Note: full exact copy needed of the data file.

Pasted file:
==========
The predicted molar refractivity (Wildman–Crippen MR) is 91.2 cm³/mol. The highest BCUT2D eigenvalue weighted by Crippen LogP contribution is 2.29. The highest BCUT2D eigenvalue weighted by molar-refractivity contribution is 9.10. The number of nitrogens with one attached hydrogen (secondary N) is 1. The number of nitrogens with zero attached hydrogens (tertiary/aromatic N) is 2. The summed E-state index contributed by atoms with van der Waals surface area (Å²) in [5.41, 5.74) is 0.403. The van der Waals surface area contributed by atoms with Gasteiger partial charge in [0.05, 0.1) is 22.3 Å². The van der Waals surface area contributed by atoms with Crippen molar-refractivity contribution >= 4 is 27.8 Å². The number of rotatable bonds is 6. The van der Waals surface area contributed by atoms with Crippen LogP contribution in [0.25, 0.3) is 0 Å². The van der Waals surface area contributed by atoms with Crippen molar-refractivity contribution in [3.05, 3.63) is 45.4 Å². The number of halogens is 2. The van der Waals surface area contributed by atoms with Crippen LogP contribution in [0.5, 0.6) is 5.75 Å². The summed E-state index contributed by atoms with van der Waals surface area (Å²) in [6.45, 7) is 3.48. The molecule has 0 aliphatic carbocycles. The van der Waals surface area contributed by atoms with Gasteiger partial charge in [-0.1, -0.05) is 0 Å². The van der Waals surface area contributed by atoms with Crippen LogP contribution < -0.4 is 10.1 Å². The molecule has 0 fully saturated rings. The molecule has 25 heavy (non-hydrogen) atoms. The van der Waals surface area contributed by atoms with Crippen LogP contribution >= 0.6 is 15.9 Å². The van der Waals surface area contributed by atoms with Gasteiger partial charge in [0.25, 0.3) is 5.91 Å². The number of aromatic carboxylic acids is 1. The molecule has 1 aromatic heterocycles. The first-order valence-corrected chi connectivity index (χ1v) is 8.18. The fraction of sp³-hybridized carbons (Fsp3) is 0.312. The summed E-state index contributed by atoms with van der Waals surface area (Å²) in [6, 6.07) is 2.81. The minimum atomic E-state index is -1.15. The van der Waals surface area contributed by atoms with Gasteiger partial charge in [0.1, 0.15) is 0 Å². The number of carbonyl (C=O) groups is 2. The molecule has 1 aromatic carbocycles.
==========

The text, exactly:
The predicted molar refractivity (Wildman–Crippen MR) is 91.2 cm³/mol. The highest BCUT2D eigenvalue weighted by Crippen LogP contribution is 2.29. The highest BCUT2D eigenvalue weighted by molar-refractivity contribution is 9.10. The number of nitrogens with one attached hydrogen (secondary N) is 1. The number of nitrogens with zero attached hydrogens (tertiary/aromatic N) is 2. The summed E-state index contributed by atoms with van der Waals surface area (Å²) in [5.41, 5.74) is 0.403. The van der Waals surface area contributed by atoms with Gasteiger partial charge in [0.05, 0.1) is 22.3 Å². The van der Waals surface area contributed by atoms with Crippen molar-refractivity contribution >= 4 is 27.8 Å². The number of rotatable bonds is 6. The van der Waals surface area contributed by atoms with Crippen LogP contribution in [0.25, 0.3) is 0 Å². The van der Waals surface area contributed by atoms with Crippen molar-refractivity contribution in [3.05, 3.63) is 45.4 Å². The number of halogens is 2. The van der Waals surface area contributed by atoms with Crippen LogP contribution in [0.5, 0.6) is 5.75 Å². The summed E-state index contributed by atoms with van der Waals surface area (Å²) in [6.45, 7) is 3.48. The molecule has 0 aliphatic carbocycles. The van der Waals surface area contributed by atoms with Gasteiger partial charge in [-0.1, -0.05) is 0 Å². The van der Waals surface area contributed by atoms with Crippen LogP contribution < -0.4 is 10.1 Å². The molecule has 0 fully saturated rings. The molecule has 25 heavy (non-hydrogen) atoms. The van der Waals surface area contributed by atoms with Crippen LogP contribution >= 0.6 is 15.9 Å². The van der Waals surface area contributed by atoms with Gasteiger partial charge in [0.25, 0.3) is 5.91 Å². The number of aromatic carboxylic acids is 1. The molecule has 1 aromatic heterocycles. The first-order valence-corrected chi connectivity index (χ1v) is 8.18. The fraction of sp³-hybridized carbons (Fsp3) is 0.312. The summed E-state index contributed by atoms with van der Waals surface area (Å²) in [6, 6.07) is 2.81. The minimum atomic E-state index is -1.15. The van der Waals surface area contributed by atoms with Gasteiger partial charge in [0.1, 0.15) is 0 Å². The number of carbonyl (C=O) groups is 2. The molecule has 1 aromatic carbocycles.